Jan 03, 2020

The killing of Iran’s General Soleimani is hugely significant, CNN.com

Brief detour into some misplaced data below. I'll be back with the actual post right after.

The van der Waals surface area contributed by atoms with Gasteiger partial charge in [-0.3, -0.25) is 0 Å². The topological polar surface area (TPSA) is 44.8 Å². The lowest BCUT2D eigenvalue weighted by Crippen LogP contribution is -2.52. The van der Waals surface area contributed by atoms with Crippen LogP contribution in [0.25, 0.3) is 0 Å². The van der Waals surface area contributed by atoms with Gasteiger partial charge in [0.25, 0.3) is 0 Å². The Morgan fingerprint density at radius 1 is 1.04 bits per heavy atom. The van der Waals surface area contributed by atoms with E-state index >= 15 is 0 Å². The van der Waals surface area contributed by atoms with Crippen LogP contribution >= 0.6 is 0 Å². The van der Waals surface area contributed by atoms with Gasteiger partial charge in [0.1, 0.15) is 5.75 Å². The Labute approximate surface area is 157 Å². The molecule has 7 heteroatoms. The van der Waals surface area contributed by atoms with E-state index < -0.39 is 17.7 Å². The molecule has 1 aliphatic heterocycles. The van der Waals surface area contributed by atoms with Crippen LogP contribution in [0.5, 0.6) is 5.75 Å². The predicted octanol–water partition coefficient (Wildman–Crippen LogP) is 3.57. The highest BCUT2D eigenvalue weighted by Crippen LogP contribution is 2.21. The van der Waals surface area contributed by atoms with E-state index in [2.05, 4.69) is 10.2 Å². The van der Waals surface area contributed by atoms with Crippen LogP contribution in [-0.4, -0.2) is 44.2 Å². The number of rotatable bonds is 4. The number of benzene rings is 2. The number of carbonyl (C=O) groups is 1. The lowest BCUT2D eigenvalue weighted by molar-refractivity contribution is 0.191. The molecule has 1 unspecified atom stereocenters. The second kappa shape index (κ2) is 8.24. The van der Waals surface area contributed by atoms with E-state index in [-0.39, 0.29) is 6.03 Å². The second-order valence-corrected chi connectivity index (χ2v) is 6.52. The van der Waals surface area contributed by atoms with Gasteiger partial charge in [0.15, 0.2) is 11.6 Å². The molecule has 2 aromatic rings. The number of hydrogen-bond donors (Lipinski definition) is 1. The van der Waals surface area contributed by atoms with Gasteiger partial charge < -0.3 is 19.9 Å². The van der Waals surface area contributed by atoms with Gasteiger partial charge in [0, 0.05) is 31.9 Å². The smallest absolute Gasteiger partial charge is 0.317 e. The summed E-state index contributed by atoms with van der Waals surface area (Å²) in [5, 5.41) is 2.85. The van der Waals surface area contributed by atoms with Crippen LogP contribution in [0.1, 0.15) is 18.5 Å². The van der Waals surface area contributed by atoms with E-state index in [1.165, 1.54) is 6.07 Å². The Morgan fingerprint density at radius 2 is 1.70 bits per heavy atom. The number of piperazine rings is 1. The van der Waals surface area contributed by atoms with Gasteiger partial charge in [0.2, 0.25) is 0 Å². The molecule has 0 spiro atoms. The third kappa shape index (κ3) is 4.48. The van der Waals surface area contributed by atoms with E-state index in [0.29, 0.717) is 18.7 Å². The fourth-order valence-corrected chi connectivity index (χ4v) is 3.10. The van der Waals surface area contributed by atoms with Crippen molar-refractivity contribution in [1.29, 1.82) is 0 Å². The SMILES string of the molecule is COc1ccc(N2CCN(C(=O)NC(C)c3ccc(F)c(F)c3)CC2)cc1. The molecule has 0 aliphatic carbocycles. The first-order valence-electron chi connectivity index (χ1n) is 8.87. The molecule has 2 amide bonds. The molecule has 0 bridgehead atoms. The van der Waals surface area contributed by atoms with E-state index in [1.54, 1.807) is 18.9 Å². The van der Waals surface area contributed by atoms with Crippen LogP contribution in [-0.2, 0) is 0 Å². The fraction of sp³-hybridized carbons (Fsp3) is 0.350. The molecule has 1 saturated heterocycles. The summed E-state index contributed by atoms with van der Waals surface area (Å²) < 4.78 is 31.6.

by Peter Bergen, CNN National Security Analyst Updated 11:06 PM ET, Thu January 2, 2020 Peter Bergen is CNN's national security analyst, a vice president at New America and a professor of practice at Arizona State University. His new book is "Trump and His Generals: The Cost of Chaos." The opinions expressed in this commentary are his own. View more opinion articles at CNN. (CNN)The significance of Thursday's US strike against Qasem Soleimani cannot be overstated because he ran Iran's military operations across the Middle East. Iraqi state TV reported Thursday that Soleimani, the commander of Iran's Islamic Revolutionary Guards Corps (IRGC) Quds Force, was killed by rockets hitting his vehicle near Baghdad International Airport. The Pentagon then confirmed it was an American strike ordered by President Donald Trump that killed Soleimani. Here is how General Joseph Votel, the then-commander of US Central Command that oversees American military operations in the Middle East, explained Soleimani's role in 2018: "Wherever you see Iranian activity, you see Qasem Soleimani, whether it is in Syria, whether it is in Iraq, whether it is in Yemen, he is there and it is the Quds Force, the organization which he leads, that I think is the principal threat as we look at this and the principal ones that are stoking this destabilizing activity." During the past decade Iran has conducted proxy wars across the Middle East in Iraq, Syria and Yemen and it also controls much of Lebanon through its proxy force there, Hezbollah. Soleimani was in charge of all these operations. Soleimani also oversaw operations against US servicemen in Iraq by Shia militias in which hundreds of American servicemen were killed following the US invasion of Iraq in 2003. While eager to wind down US wars in the Middle East, President Trump has proven willing to respond militarily when American lives are at risk. He authorized five airstrikes on Sunday against targets in Iraq and Syria that were associated with an Iran-backed militia that the US blamed for a recent attack on an American military base in Iraq that resulted in the death of a US contractor and in which several American servicemen were wounded. The wild card now is: How will the Iranians react? In recent months they have carried out strikes that seemed designed to harass the United States and her allies, but not to provoke an all-out shooting war. In June the Iranians shot down an American surveillance drone. At first, military action seemed probable, but Trump pulled back airstrikes on Iranian targets saying it wasn't a "proportionate" response to the unmanned drone that was brought down. Three months later, a barrage of missiles and drones targeted two of the world's most important oil facilities in Saudi Arabia. President Trump then tweeted that the United States was "locked and loaded depending on verification" of who was behind the attacks. Yet when the US administration credibly blamed Iran for the attacks, Trump, it turned out, didn't want to get embroiled in another war in the Middle East and did not authorize a military operation in response to an attack on a close ally. But just as he did in October when he authorized a risky operation in Syria to capture or kill the leader of ISIS, Abu Bakr al-Baghdadi, Trump approved the strike to kill Soleimani, who has the blood of many Americans on his hands. Thursday's strike against Soleimani suggests that President Trump is increasingly confident in his use of American military power